Everything You Need to Know About Georgia Pretrial Diversion Program
Are you interested in learning more about how a Georgia Pretrial Diversion can help your case?
You can contact the Waltman Firm for information and advice.
What Is Pretrial Diversion in Georgia?
You may feel scared or lost if you are charged with a crime in Georgia for the first time. However, many options are available for first-time offenders as an alternative to a criminal sentence in Georgia. One of those options is called a pretrial diversion program.
A pretrial diversion program is typically offered to first-time offenders with no prior arrest record or a conviction of a misdemeanor or felony offense on their records.
Diversion programs are designed to benefit these individuals and the criminal justice system. These programs can be great options, so researching them before you plead guilty can be beneficial.
Is Pretrial Diversion a Conviction?
A pretrial diversion is not a conviction. Most pretrial diversion programs require defendants to pay fines, attend different classes, perform community service, and undergo a period of supervision. If the whole program is completed successfully and all the requirements are completed, the prosecutor will most likely agree to dismiss the charges against the defendant. That means the pretrial diversion program will not appear as a conviction, and your criminal record will remain clean.
Georgia Pretrial Diversion Program
Georgia law O.C.G.A. §15-18-80 established the Pretrial Intervention and Diversion Program as an alternative to prosecuting offenders and sending them to prison. The goal was to help offenders reform and not make the same mistakes in the future.
Prosecuting attorneys for every judicial circuit are authorized to create and administer an individualized program for a maximum period of twelve months. However, not every type of criminal charge is available for the diversion program. Additionally, certain charges that carry a mandatory minimum sentence of jail or prison time or an offense that can’t be probated can not be accepted into this program.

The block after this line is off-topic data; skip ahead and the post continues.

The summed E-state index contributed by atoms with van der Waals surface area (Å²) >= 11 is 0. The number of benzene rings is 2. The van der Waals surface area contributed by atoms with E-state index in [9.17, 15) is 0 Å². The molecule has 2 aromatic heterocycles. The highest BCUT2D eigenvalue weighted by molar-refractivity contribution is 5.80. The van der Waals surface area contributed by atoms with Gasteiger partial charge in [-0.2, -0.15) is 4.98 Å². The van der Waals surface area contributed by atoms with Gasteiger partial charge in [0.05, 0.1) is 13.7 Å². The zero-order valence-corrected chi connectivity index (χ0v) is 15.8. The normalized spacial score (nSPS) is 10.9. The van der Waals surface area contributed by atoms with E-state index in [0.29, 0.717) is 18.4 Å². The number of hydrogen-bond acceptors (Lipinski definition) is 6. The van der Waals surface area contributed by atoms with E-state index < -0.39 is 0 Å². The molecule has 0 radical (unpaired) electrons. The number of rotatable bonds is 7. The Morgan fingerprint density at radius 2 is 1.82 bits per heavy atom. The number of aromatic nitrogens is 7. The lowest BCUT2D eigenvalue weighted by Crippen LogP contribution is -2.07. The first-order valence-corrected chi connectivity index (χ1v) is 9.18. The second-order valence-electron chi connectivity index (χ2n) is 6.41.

On the other hand, charges that include misdemeanor shoplifting, misdemeanor possession of marijuana, theft offenses, or underage possession of alcohol can be eligible.
Although every court decides whether a particular criminal charge would be eligible for a diversion program, even if you are charged with a crime that is not eligible, a misdemeanor lawyer may know which court allows exceptions to be made.
Bear in mind that certain Georgia superior courts also have diversion programs for felony charges. That means that hiring a felony lawyer in Marietta as soon as possible may result in a diversion program and dismissal of your charges.
How Long Does Pretrial Diversion Last in GA?
It typically lasts six months. However, the exact length of the pretrial diversion will be determined after evaluating the circumstances of the case in question and an individual charged for the crime.
Disadvantages of Pretrial Diversion Programs
Although pretrial diversion is less burdensome than probation, it can’t result in jail time if the defendant fails to pay or report. Failing to complete pretrial diversion reverts the case to being prosecuted as usual.
How Does Georgia Pretrial Diversion Work?
Georgia Pretrial Diversion Program is generally available to first-time offenders with a clean criminal history. But, even those who have been previously convicted of a minor traffic offense may qualify. In addition, if an individual was arrested but not convicted, they may also qualify for this program.